One of the great and unanticipated benefits of the internet age — speaking as a wargamer — has been the rapid proliferation of home computers and the now almost universal ability of modern players to substitute Play by Electronic Mail (PBeM) for its tiresome precursor, traditional Play by Mail (PBM). This has meant that most games between geographically separated opponents can now — if both players are conscientious in their move-making — be completed in a matter of months or even weeks, instead of the year or more that postal play used to require.

Happily, the internet revolution has also led to the appearance of useful gaming software applications such as Vassal which has made electronic wargaming even easier and more convenient. In fact, in the case of Vassal, players who are familiar with a game system no longer even have to have physical access to a copy of a title in order to play it. Of course, reliance on software applications like Vassal or Cyberboard is not always either practical or even preferable. In many cases, players will find that platforms for their favorite older games are not yet available online. Occasionally, players will also find that existing online gaming software — programmers being programmers — will have map or order of battle mistakes that seriously detract from the actual playability of the game. Finally, there are the modern ‘Luddites’ like me who just don’t much care for the ‘point and drag’ mode of moving counters on a screen; gamers who prefer, instead, to actually have the real map and counters in front of them when they play. For this type of player, using a spreadsheet format for internet gaming is a convenient alternative. And it is also, not surprisingly, the online gaming format that I personally prefer.

The Excel spreadsheet file offered with this post is for the Avalon Hill game, PANZER LEADER. This particular file is for one of my own two or three favorite PANZER LEADER scenarios, Scenario #15: Elsenborn Ridge; however, it can also serve as a basic model for constructing a scenario template for any of the other games in the Avalon Hill PANZERBLITZ Series.

Panzer Leader Situation #15 Template

Scenario #15, for those players who are familiar with the historical accounts of the actual battle for Krinkelt-Rocherath and the Elsenborn Ridge, is a little bit odd. Randy Reed mistakenly identifies the 277th Volksgrenadier Division as the 276th, and also leaves out the entire American 99th Infantry Division, which was in the fight from beginning to end. Also missing from the game is a lot of both German and American artillery, and the reconnaissance battalion for the 12th SS Panzer seems, like the US 99th Division, to have disappeared down the ‘history hole’. Finally, of course, the scenario begins on 18 December 1944, with the Germans preparing to assault the American line in and around Krinkelt-Rocherath and to the east of the Elsenborn Ridge. In Scenario #15, however, the US forces are permitted, particularly in the south, to occupy positions well to the east of their actual starting line during this phase of the battle. Nonetheless, while the scenario is not a particularly accurate representation of the specifics of the action, it does capture one aspect of the battle very well: how bloody it was. By the time the Germans finally abandoned their efforts to capture Elsenborn Ridge on the 27th of December, American casualties numbered more than 5,000 killed and missing; German casualties are unknown, but the wrecks of well over 100 German armored vehicles were left scattered across the battlefield when the action was over.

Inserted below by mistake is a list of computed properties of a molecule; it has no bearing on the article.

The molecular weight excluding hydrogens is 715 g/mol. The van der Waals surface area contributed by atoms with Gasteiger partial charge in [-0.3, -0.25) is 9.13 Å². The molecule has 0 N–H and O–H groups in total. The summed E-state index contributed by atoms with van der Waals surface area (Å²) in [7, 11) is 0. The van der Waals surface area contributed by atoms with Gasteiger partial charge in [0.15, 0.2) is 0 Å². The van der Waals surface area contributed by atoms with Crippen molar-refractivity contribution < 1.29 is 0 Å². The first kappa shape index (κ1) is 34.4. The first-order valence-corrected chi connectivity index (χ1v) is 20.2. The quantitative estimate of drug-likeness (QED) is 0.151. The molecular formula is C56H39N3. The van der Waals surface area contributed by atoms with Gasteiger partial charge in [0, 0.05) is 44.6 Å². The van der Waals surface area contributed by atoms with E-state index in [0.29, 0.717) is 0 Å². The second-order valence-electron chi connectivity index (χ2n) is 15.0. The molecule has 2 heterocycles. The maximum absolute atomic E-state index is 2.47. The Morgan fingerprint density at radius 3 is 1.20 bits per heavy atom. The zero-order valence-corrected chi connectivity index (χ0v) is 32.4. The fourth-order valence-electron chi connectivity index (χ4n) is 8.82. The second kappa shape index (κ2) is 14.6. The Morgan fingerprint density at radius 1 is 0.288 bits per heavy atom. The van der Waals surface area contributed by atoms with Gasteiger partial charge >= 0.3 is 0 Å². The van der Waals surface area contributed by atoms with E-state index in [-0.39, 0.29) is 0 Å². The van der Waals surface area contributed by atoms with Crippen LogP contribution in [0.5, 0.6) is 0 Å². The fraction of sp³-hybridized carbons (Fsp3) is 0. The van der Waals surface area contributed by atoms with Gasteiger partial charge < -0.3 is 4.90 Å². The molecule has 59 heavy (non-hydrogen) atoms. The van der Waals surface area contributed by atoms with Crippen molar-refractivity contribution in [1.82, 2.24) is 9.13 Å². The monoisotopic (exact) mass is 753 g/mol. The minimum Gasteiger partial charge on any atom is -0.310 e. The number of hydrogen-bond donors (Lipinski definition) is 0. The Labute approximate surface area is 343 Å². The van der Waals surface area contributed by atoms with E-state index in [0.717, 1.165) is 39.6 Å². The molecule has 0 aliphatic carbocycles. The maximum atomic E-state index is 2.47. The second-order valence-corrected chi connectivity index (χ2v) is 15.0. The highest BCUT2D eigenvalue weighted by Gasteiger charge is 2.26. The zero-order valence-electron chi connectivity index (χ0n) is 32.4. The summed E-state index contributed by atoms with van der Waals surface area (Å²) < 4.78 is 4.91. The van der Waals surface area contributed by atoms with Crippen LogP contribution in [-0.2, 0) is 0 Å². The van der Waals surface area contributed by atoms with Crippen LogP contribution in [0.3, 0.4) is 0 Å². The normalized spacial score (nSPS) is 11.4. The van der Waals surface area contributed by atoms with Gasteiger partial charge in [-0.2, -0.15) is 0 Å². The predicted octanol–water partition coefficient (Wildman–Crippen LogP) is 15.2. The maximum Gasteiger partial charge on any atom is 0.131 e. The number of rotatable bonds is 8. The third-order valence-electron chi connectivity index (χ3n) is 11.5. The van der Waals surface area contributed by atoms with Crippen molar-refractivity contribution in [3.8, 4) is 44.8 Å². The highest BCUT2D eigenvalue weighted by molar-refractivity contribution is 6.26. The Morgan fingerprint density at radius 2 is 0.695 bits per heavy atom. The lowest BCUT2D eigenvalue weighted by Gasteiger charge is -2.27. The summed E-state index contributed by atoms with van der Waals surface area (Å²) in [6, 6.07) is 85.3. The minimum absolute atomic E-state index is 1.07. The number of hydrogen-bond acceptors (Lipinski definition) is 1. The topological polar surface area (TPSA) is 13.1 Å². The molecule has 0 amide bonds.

One final note regarding the Elsenborn Ridge Scenario: in a contest between two equally-matched and experienced players, play-balance will heavily favor the US player. The action will be nonstop and bloody, particularly for the US infantry, but the GI’s should have the final edge. Thus, the American player can expect to see his forces badly mauled in the course of the action; but, somehow, the Germans will usually finish the scenario just one tantalizing game turn short of victory. And that is probably why I return to Scenario #15, again and again; I am always trying to figure out a way to accelerate the German advance by that one single game turn.


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